When looking at the big picture of the refugee crisis in Europe, it’s easy to forget the impact on ordinary people.
A small crossroads village in Germany, population 102, was informed by email recently that 1000 refugees would be resettled in their town. The mayor originally believed the news to be a hoax. But sure enough, regional officials assured the mayor that the town, Sumte, would have to take nearly 10 times the number of asylum seekers than there were residents.
When the mayor questioned the authorities, they made a small concession: only 750 refugees would be resettled.
Sumte has become a showcase of the extreme pressures bearing down on Germany as it scrambles to find shelter for what, by the end of the year, could be well over a million people seeking refuge from poverty or wars in Africa, Syria, Iraq, Afghanistan and elsewhere.
In a small concession to the villagers, Alexander Götz, a regional official from Lower Saxony, told them this week that the initial number of refugees, who start arriving on Monday and will be housed in empty office buildings, would be kept to 500, and limited to 750 in all.
Nevertheless, the influx is testing the limits of tolerance and hospitality in Sumte, and across Germany. It is also straining German politics broadly, creating deep divisions in the conservative camp of Chancellor Angela Merkel and energizing a constellation of extremist groups that feel their time has come.
One of the few people, in fact, who seem enthusiastic about the plan for Sumte is Holger Niemann, 32, an admirer of Hitler and the lone neo-Nazi on the elected district council. He rejoices at the opportunities the migrant crisis has offered.
“It is bad for the people, but politically it is good for me,” Mr. Niemann said of the plan, which would leave the German villagers outnumbered by migrants by more than seven to one.
A plan only a neo-Nazi could love. A situation thick with irony, to be sure, but one that presents extraordinary danger for Chancellor Merkel and the German people:
Reinhold Schlemmer, a former Communist who served as the mayor here before and immediately after the collapse of East Germany, said people like Mr. Niemann would “have been put in prison right away” during the Communist era.
“Now they can stand up and preach,” he said. “People say this is democracy, but I don’t think it is democracy to let Nazis say what they want.”
Mr. Schlemmer is among those concerned that extremists are exploiting widespread concerns, even in the political mainstream, over absorbing vast numbers of refugees, as the influx tests Germany’s capacity to cope.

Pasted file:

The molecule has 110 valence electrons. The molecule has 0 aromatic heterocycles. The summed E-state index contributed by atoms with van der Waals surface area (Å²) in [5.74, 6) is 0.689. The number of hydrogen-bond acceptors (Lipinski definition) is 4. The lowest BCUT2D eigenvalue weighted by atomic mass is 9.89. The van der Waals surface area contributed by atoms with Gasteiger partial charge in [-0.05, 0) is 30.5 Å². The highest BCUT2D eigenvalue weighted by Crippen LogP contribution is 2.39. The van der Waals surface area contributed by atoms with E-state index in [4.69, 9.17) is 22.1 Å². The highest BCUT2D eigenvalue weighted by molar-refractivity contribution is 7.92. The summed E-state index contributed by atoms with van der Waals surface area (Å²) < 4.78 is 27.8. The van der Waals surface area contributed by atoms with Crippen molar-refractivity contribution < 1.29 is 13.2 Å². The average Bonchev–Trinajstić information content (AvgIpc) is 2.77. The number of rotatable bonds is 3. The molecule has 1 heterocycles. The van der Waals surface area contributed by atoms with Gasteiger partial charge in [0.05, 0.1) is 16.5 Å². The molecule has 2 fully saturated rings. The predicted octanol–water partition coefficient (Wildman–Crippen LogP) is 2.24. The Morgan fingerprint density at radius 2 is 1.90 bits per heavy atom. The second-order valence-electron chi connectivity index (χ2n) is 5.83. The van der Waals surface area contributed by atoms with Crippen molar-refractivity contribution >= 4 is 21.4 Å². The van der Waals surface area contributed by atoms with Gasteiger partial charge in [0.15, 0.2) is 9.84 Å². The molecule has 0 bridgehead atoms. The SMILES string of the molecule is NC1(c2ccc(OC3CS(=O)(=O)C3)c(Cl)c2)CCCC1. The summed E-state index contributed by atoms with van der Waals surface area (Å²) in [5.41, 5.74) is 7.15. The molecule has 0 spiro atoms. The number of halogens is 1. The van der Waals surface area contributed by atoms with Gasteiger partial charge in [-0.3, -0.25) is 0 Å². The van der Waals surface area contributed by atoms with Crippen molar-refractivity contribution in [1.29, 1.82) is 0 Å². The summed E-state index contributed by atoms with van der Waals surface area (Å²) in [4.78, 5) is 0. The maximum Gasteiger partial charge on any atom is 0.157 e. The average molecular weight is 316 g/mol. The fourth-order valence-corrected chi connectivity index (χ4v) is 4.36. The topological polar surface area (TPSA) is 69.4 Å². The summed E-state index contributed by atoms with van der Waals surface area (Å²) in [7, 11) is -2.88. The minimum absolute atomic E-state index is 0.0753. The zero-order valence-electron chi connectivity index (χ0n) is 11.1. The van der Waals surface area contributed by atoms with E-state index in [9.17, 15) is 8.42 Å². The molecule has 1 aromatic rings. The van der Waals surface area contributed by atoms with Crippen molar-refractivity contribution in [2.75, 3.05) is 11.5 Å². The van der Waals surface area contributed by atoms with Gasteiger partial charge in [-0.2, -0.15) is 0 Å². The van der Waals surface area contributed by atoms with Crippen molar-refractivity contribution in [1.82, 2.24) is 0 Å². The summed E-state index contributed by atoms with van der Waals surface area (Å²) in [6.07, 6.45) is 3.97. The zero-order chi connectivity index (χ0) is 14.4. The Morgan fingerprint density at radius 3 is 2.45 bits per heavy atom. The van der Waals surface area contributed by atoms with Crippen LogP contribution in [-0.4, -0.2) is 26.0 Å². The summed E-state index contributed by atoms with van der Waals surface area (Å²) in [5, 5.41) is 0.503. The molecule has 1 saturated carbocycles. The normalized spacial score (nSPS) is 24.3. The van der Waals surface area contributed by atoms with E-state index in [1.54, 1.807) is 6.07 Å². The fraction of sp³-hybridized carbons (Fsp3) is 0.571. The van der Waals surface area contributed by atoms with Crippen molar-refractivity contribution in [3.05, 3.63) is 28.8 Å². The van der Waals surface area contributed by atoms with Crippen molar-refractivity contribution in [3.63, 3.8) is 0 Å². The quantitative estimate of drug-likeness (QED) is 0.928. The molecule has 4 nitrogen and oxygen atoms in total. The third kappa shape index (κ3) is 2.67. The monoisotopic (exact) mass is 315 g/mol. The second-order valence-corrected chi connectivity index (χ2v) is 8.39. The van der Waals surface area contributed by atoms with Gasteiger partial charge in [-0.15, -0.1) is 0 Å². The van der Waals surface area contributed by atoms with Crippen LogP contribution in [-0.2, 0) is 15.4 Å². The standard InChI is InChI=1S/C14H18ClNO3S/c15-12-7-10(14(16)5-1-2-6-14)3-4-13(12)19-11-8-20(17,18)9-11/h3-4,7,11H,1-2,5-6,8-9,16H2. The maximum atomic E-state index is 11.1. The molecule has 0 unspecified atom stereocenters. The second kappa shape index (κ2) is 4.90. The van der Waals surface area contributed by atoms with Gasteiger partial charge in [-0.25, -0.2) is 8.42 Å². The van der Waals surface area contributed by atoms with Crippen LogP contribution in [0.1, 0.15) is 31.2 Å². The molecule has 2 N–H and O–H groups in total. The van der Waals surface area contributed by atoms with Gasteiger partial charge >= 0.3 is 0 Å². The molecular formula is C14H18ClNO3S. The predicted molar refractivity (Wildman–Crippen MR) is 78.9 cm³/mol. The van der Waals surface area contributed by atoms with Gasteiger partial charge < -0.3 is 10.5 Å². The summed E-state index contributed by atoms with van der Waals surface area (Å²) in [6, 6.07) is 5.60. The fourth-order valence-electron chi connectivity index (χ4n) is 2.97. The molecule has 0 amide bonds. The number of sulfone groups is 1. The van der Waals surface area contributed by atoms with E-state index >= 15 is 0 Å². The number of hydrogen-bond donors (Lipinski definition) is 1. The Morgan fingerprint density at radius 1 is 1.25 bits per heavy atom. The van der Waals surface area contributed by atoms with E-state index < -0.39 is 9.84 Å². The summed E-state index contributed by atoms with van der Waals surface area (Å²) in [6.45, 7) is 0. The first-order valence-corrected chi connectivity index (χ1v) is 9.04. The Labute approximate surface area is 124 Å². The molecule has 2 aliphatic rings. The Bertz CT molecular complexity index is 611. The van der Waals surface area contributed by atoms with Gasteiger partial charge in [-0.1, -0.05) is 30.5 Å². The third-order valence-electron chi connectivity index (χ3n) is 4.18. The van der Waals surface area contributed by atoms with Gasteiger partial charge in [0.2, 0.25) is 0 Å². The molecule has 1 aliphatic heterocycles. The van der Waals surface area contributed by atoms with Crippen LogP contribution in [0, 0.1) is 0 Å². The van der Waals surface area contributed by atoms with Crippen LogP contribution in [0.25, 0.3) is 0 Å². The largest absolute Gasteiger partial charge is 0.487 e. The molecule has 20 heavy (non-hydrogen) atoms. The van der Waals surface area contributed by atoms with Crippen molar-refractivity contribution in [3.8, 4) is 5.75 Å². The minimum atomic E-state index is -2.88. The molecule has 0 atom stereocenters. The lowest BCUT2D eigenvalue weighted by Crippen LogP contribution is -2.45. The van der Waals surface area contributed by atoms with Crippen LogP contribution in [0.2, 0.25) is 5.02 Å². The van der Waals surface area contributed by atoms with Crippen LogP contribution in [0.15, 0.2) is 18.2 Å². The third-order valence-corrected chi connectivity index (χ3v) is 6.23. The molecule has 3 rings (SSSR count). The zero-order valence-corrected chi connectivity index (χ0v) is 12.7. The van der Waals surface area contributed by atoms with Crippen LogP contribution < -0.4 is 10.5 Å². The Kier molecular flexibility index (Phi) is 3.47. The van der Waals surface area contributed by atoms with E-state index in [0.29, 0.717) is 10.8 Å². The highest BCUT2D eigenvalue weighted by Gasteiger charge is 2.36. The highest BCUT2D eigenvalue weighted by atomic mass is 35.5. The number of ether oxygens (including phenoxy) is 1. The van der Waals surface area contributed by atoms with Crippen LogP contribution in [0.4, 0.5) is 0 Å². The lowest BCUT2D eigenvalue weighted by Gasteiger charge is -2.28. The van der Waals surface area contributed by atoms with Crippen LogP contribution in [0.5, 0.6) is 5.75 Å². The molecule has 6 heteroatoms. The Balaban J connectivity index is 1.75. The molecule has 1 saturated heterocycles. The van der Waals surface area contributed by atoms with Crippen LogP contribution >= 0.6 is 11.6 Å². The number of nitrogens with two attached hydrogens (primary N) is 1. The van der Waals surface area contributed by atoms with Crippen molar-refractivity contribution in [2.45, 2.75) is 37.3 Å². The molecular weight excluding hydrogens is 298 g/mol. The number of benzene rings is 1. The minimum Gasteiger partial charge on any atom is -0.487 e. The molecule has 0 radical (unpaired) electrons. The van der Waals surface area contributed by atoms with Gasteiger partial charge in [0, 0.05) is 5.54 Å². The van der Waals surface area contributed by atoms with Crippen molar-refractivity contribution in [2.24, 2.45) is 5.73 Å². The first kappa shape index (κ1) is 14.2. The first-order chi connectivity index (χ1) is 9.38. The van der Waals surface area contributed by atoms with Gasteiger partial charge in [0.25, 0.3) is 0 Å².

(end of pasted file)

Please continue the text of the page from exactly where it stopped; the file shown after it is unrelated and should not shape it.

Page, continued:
Sumte has no shops, no police station, no school. The initial number of arrivals was, in fact, reduced to avoid straining the local sewage system and give time for new pumps to be installed.
“We have zero infrastructure here for so many people,” Mr. Fabel, the mayor, said.
As the federal government desperately scrambles to find shelter for the refugees before winter sets in, it is assigning quotas to each of Germany’s 16 Länder, or states, based on factors like economic strength and population.
It’s amazing that Merkel never imagined that when you throw open the doors to your country, people beyond counting will want to come in. Nothing has been prepared for the crush of humanity that took Merkel up on her generosity. There is no shelter, no allowance for schooling for children, no plan to employ those who can work. Her ultimate goal — to change the demographic decline of her country so that more workers can support the rapidly growing number of retirees — could not justify the chaos and massive dislocations her refugee policy has wrought.
Meanwhile, the good people of Sumte — no doubt tolerant and broadminded — are about to be buried in an onslaught of Muslims who will be a supermajority in the tiny town. What are the chances of German law, German traditions, and German life being maintained in the face of people who want to change all that to suit their own preferences?
Before too long, I suspect the residents of Sumte won’t be so tolerant and broadminded.